Thinking of innovative ways to conquer this issue is paramount. As the most recent episode demonstrated, some banana farmers in North Queensland have identified new markets for their seconds, thus they are utilising a much larger percentage of their crop, which is promising to see. YWaste is an app that?s been developed for food retailers to sell their products at a discounted rate that would usually have been thrown out at the end of the day. City Councils in Adelaide provide an additional bin as part of their kerbside system that allows residents to throw out organic materials. Through diverting food waste from landfill and turning it into compost, this significantly reduces greenhouse gas emissions. A wide range of foods can be composted, essentially “if it grows, it goes”. The food scraps then undergo a composting process and are incorporated into garden soils and mulches supplied by Jeffries, thus greatly improving the quality of soils in South Australia.

It’s evident the show has had a tremendous impact on raising awareness and changing consumer behaviour. Nevertheless, the resounding success of the show is likely attributed to its multi-level approach. Craig engaged everyone in the conversation. MPs, supermarkets, farmers, food rescue organisations, businesses, schools, communities and individuals were all called upon for action. The individual success stories abounded. When questioned on where the big wins are likely to be with regards to food waste, Craig was adamant that the most effective change needs to happen at a policy level.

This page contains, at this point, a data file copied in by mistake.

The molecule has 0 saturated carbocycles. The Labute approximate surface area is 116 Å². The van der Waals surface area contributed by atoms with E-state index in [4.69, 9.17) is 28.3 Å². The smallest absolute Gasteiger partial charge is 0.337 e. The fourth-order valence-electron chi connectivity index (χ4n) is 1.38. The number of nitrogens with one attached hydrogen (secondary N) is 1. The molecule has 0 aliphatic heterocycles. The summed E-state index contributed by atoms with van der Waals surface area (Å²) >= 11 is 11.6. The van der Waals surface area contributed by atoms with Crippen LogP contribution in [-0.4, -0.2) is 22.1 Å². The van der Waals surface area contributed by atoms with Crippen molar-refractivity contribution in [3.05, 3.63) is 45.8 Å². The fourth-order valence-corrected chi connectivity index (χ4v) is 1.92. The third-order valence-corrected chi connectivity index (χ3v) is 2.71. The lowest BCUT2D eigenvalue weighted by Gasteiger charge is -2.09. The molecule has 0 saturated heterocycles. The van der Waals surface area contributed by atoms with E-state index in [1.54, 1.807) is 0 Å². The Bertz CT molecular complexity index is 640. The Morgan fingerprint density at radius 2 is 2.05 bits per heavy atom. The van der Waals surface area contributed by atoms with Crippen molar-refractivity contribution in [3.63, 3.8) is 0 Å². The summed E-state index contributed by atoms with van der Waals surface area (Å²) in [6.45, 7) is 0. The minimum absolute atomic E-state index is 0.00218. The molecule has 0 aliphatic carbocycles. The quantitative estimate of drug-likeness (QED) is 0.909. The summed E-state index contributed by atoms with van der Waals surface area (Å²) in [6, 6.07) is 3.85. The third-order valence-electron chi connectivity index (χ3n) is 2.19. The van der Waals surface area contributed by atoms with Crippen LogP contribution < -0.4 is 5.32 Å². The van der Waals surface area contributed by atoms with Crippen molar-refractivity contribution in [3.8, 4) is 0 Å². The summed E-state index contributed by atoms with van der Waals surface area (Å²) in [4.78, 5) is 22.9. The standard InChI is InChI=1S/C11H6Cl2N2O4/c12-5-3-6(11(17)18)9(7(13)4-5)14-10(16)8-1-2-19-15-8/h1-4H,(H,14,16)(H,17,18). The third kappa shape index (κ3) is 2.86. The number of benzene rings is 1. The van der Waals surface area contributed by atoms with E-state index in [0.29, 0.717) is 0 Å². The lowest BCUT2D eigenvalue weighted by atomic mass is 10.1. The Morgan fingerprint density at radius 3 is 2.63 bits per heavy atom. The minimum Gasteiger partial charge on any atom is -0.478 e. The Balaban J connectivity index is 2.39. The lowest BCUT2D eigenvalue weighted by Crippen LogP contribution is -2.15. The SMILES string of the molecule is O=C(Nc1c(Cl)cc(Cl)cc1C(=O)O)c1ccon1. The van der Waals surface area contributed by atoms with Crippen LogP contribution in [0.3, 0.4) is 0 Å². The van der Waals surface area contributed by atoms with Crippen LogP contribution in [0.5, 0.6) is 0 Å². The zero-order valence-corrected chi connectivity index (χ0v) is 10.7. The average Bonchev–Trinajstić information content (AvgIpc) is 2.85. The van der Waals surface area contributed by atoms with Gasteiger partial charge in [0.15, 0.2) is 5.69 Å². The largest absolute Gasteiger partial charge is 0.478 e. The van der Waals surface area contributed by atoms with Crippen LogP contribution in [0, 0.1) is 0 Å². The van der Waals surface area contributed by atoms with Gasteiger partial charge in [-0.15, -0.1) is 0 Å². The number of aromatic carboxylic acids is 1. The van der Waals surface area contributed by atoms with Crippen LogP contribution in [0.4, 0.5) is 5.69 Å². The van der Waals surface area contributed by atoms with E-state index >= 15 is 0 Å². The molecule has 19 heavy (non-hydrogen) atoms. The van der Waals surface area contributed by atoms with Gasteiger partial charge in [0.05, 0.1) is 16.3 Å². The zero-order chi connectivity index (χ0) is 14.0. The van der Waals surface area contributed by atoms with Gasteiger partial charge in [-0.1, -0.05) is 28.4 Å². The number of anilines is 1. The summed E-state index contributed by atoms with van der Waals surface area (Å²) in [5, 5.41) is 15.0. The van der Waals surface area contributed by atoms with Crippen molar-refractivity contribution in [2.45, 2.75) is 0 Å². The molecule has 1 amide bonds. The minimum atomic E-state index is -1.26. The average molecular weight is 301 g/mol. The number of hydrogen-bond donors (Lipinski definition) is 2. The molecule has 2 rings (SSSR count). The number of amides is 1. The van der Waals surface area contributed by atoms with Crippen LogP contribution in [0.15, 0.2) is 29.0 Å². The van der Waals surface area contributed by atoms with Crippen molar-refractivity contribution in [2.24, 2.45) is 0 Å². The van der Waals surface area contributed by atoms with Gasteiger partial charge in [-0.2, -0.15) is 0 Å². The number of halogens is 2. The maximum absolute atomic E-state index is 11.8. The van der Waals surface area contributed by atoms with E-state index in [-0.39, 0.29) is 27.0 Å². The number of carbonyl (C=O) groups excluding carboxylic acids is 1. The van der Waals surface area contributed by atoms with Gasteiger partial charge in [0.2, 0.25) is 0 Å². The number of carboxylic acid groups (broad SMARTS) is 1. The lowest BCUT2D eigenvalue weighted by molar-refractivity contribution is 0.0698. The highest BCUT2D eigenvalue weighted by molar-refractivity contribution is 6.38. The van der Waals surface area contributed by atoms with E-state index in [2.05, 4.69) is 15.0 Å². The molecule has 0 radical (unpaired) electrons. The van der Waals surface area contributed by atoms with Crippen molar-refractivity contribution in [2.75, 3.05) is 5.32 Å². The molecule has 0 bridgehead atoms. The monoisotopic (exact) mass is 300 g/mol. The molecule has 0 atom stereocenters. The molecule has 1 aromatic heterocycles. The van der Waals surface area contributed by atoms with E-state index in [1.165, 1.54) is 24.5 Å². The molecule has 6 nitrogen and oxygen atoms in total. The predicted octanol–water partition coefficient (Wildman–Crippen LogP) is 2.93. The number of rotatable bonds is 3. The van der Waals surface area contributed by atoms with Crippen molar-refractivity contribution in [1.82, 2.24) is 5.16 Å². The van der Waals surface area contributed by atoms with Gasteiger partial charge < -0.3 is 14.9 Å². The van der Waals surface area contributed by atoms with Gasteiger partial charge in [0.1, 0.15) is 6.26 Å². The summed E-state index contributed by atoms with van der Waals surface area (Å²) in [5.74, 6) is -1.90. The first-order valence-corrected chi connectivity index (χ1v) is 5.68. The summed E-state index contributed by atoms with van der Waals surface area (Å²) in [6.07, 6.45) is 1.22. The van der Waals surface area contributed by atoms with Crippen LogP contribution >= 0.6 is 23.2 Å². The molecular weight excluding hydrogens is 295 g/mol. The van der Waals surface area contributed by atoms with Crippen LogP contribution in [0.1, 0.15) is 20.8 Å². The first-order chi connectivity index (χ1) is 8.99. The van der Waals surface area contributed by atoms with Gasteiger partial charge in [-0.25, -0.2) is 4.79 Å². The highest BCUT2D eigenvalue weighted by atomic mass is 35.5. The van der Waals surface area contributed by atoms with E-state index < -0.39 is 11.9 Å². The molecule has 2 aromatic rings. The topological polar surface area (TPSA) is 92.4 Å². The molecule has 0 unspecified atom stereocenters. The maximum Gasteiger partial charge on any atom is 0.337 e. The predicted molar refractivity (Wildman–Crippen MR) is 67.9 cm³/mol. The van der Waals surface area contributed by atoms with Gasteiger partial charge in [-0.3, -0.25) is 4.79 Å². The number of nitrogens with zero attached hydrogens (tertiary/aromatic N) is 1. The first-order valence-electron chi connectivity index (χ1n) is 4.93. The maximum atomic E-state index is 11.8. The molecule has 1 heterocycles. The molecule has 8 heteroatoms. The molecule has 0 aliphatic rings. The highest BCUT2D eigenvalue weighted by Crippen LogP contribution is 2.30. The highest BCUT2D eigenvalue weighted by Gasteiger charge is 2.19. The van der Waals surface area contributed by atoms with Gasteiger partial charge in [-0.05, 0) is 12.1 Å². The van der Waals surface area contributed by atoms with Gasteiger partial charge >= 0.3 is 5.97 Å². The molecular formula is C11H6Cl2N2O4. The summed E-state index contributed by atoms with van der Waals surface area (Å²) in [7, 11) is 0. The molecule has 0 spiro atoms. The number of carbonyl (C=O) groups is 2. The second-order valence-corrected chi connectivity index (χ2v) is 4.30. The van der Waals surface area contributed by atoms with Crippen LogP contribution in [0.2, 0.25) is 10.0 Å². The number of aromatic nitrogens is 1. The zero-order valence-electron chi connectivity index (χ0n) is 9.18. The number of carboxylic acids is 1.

He states:

How do you set up the system to get the best results to influence change for people who don’t give a shit?

Australia has recently released a National Food Waste Strategy with an ambitious target of halving food waste by 2030. Four policy areas are central to the strategy – policy support, business improvements, market development and behaviour change. $1.37 million has been allocated in funding in the first 24 months to establish an independent body to coordinate strategy implementation, a voluntary commitment program and a baseline of national food waste to ensure progress can be monitored and reported. This is a positive step in the right direction. May we continue to see the ongoing investment that’s required to tackle this significant issue in our food system.

In the War on Waste Craig validated that your voice does matter. Through the power of social media and political pressure, he showed us that as individuals we can pressure retailers and MPs to change. The ban the bag campaign has had some huge wins because we, the individual, spoke up. So continue to speak up. Let the supermarkets know #sizedoesntmatter. You can do this on social media or in person. Ask your local council what they are doing about a green waste bin. The show may have ended but let?s keep the conversation going and advocate for necessary change at a local, regional and national level. Our warrior may have led the charge, but we must continue the fight.